Trappistine – Supporting Local Businesses

New Candy Building
New Candy Building – funded by a soft fund raising campaign – completed in 2011.

Trappistine – Supporting Local Businesses since 1956

What does it mean to be socially responsible, and to support local businesses? The Nuns of Mount Saint Mary’s Abbey, makers of the renowned Butter Nut Munch, Chocolates, Bark, and Fudge/Penuche, are a good community to ask.

Their business, Trappistine Quality Candy, while not a large operation, has survived and thrived over the years, mainly for a few good reasons.

First and foremost they produce a quality product, with only high-quality, natural ingredients, in a first-rate production facility for which they raised the funds themselves. And their work ethics are meticulous.

Anyone who has ever bitten up to their Butter Nut Munch can attest to the abundance of hazelnuts. In the factory, each piece of Munch is examined before it goes into the box to make sure it holds the maximum pieces of hazelnuts. If not, back it goes for hand-application of more!

And while competitors are using “artificial” flavoring in their chocolate, and chocolate made from cocoa powder and vegetable oil, Trappistine chocolates are pure, produced from ground cocoa nibs – and you can taste the difference! This means the cost of making their chocolates is higher than their competitors. Still, the sisters wouldn’t dream of producing anything less than a pure, wholly good, natural product for you, their customers.

Second, the sisters are good neighbors, and they support local businesses.

The story of cities like Detroit, MI, speaks volumes about the necessity of supporting local businesses. Having lost 50% of its population with the the loss of manufacturing and auto industry-related jobs, Detroit today finds itself in bankruptcy and with a glut of empty homes that no longer hold any value. There is no market for houses, because there are no jobs. Where there once were thriving neighborhoods, you’ll find overgrown empty lots and boarded up houses.

While many companies worldwide are looking to outsource labor and source their supplies from China and other economies where costs are lower, the sisters strive to choose local vendors.    Their current candy box vendor, Fuller Box, with manufacturing facilities in Central Falls, RI, is a good example.   Having prospered with the Providence jewelry industry, Fuller saw their share of change in business when that industry started manufacturing overseas.   Being a tenacious and quality manufacturer themselves, Fuller retains a healthy jewelry packaging business, yet has diversified with local companies like Trappistine Quality Candy. This in turn helps them support their Central Falls workforce and their families, in turn protecting the health of the local economy.

Sr. Sofia- Peter- Graham
Sr. Sofia, head of Candy Production, gives Peter and Graham Fuller of Fuller Box a factory tour.

Third, the sisters’ work is a form of prayer, and they work tirelessly not only to bring you the best quality, but at the best price they can. This is part of the Rule of St. Benedict, by which their lives are governed. They are in business to support their life, not to maximize profits.  They don’t like to raise prices.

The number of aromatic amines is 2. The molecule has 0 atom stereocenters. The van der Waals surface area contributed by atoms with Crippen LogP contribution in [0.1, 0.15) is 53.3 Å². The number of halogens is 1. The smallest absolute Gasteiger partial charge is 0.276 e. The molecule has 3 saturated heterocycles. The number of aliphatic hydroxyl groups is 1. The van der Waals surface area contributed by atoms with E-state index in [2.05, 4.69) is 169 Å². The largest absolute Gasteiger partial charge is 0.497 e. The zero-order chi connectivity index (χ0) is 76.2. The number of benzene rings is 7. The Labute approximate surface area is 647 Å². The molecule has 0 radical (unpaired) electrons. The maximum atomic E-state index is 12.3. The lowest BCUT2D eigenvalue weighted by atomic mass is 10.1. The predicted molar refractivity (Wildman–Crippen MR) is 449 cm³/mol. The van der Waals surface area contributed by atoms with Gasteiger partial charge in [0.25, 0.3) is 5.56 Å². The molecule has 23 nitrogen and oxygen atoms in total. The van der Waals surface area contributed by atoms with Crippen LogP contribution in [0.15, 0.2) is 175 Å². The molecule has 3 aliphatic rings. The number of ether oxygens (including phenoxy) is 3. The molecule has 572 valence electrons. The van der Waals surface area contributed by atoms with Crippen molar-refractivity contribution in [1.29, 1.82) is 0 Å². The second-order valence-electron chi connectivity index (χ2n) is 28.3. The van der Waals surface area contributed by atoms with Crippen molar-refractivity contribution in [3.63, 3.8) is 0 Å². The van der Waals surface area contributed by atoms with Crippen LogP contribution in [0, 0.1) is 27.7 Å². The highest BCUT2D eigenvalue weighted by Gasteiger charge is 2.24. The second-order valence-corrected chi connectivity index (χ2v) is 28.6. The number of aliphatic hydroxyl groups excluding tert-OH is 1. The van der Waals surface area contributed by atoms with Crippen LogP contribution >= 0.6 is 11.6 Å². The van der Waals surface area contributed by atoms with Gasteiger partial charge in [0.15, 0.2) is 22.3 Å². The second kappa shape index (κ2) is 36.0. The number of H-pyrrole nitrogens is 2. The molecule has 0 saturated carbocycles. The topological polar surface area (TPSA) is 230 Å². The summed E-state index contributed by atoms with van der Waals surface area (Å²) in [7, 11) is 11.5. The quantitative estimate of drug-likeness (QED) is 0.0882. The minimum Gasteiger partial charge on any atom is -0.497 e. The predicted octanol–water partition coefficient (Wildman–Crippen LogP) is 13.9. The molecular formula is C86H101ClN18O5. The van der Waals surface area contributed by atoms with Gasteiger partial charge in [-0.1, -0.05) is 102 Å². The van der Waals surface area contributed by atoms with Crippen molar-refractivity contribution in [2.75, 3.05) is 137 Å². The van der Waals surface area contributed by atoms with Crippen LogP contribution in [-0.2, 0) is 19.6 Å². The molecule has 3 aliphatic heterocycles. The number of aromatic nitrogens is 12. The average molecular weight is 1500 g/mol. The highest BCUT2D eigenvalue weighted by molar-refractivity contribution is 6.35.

While companies like Hershey’s are announcing an 8% increase across the board on their products, due to the rising cost of chocolate (some companies report a 20% increase in the price of chocolate this year), Trappistine is striving to hold firm, and keep increases to a minimum.

Finally, the sisters are committed to green energy, and once again, this commitment benefits their neighbors. Last year, the sisters celebrated the completion of a solar field installation on their property. They determined that this initiative would serve the the Rule of St. Benedict that requires them to be good stewards of their natural resources.

Not only does it make them good stewards, it is helping the Town of Franklin to meet their own clean energy goals.  The solar field supplies the town with a good portion of the electricity needed to power their public buildings.

And if that’s not good enough, the sisters also invested their hard earned pennies in a wind turbine – which offsets the cost of powering the Abbey and feeds the local “grid”.   And they implemented a geothermal system which reduces heating and cooling costs of their candy production facility, further protecting the local environment.

Finally, the sisters support the local poor and the needy, in both times of abundance and in times of need.

So, next time you bite into a piece of Trappistine candy, you can feel exponentially good about it supporting this local business.   Your choice helps support a number of local companies and their employees and families, feeds and clothes the poor locally, and supports green energy.   And, not least of all, it supports a lovely community of hard-working, joy-filled sisters whose life is all about spreading goodness and joy.

As for the flavor of Trappistine Quality Candy- every bite speaks volumes!

We hope you will share it with your clients and loved ones to add joy to Birthdays, Anniversaries, and Holidays throughout the year.